On Thursday (May 8th) the film that stood out to me the most was The Cradle of Storms (dir. Bryce Lowe-White & Ben Weiland, USA), a short which documents a two-week journey to the Aleutian Islands and unexpectedly good surf. I have always wondered what it must have been like to see surf films in the 1970s with stoked audiences cheering when Gerry Lopez came shooting out of a barrel--it must be something like the hoots that erupt spontaneously during a packed out SDSFF set.
Post-screening Q and A with directors at SDSFF 2014.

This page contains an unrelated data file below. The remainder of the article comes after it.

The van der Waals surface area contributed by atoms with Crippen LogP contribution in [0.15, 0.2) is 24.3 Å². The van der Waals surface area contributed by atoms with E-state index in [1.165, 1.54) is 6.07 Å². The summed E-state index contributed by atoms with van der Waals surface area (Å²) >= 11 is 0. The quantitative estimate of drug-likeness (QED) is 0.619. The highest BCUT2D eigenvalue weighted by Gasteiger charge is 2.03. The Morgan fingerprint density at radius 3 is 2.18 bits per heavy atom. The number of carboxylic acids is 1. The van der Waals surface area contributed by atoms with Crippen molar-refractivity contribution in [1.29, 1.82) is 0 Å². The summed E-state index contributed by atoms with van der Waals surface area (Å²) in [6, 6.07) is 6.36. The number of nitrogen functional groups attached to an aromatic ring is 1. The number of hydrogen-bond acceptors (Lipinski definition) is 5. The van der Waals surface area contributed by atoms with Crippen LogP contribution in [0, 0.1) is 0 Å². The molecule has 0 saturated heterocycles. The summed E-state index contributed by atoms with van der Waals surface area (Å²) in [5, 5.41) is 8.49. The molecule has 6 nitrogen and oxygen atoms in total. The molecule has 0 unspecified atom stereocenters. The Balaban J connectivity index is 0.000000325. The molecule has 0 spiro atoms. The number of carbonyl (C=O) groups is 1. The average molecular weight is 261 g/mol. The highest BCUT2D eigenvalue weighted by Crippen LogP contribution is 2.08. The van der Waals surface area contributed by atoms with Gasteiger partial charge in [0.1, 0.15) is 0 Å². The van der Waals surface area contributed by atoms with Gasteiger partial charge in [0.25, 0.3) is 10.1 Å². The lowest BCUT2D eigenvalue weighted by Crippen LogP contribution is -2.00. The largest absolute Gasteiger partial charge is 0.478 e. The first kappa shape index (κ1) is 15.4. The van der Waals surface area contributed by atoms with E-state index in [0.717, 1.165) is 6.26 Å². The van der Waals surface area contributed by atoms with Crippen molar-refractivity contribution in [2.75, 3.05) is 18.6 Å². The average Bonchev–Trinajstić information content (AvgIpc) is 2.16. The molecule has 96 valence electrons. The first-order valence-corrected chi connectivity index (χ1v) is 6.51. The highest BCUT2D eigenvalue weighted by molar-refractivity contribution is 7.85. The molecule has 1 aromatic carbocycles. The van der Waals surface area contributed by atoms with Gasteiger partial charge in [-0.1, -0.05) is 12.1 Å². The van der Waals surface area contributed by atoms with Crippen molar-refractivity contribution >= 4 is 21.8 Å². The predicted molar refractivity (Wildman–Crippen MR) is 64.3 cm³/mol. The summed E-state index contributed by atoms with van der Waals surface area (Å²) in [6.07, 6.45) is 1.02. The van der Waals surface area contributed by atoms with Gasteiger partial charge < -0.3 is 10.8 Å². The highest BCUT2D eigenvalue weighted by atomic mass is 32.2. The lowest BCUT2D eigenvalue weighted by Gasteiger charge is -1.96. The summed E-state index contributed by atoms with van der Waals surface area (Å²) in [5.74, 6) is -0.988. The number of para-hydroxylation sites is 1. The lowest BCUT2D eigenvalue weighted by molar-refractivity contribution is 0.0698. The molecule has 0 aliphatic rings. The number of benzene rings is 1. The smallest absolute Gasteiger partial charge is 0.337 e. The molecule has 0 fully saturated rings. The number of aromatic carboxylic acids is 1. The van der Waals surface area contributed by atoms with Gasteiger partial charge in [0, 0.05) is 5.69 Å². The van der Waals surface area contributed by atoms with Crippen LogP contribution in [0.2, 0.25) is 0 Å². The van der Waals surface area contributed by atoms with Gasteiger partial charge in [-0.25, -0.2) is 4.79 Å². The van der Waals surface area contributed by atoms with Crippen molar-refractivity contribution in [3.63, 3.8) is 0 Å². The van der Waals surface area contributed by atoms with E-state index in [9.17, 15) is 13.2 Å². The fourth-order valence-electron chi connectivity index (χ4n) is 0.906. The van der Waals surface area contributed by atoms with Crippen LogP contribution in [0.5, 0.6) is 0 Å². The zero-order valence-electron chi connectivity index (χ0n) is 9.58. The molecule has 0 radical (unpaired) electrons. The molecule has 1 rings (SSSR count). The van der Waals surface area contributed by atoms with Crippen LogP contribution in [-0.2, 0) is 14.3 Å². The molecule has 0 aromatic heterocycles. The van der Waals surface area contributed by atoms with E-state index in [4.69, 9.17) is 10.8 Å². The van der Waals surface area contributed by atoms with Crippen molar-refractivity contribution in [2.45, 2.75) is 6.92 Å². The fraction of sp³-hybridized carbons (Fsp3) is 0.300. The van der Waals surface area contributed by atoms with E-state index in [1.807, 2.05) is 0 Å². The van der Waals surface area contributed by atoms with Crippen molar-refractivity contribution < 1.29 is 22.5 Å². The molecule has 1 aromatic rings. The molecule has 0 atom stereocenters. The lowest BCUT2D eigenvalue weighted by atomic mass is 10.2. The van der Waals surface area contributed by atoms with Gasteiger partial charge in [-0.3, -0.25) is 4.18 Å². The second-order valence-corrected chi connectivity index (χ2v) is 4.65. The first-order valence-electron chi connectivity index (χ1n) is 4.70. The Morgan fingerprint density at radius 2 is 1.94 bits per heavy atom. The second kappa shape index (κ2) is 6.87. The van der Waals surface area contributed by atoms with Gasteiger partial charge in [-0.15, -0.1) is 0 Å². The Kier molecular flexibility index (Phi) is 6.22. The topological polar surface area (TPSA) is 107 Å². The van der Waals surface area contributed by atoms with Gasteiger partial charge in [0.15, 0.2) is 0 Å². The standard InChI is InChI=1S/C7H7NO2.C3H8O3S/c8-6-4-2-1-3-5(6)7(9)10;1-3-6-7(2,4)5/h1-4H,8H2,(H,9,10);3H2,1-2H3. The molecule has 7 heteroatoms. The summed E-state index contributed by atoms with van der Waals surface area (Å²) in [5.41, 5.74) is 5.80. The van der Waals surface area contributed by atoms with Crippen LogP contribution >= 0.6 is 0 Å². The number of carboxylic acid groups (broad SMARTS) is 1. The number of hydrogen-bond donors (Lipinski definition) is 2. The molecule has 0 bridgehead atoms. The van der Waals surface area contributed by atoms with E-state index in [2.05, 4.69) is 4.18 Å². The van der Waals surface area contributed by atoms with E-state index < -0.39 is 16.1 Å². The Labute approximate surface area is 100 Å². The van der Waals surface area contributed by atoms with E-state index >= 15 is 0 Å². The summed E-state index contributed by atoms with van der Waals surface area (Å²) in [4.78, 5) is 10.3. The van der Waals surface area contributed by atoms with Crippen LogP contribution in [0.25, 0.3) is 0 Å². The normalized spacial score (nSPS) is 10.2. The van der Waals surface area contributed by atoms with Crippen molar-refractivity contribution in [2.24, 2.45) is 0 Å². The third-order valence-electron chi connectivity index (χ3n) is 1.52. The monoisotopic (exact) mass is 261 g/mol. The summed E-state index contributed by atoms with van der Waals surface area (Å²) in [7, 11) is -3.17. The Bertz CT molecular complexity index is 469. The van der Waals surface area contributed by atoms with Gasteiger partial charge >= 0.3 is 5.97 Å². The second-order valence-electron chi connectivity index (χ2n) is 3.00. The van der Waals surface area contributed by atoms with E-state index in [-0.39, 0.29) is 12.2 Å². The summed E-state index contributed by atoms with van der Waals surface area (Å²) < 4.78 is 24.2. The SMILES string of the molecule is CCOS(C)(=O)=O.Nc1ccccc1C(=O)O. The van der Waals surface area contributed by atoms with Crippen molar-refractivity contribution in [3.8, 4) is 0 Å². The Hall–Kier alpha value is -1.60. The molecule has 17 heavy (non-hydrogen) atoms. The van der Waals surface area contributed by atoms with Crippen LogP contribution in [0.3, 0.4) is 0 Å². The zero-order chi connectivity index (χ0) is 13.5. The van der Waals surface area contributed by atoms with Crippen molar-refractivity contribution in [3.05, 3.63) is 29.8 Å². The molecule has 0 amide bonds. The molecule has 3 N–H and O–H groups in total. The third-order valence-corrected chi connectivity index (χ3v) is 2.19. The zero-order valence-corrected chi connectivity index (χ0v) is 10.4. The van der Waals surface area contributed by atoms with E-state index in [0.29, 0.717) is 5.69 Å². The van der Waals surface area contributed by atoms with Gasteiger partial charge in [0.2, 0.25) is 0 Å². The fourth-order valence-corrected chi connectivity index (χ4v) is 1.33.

The surf film industry is a strange creature: corporations pump out film after film--you see them playing in clothing stores in malls like television commercials. But the industry never knows when it is or isn't posturing. Unlike Hollywood, it seems incapable of creating illusions that can, even in spite of themselves, strike a universal chord. So it becomes a joke to see their self-conscious image-things, trying so hard to be earnest, never knowing when they get IT right even when production values and surfing talent are through the roof.
But here there can be moments when a creative connection between audience, film-maker, and film-object just seems to work.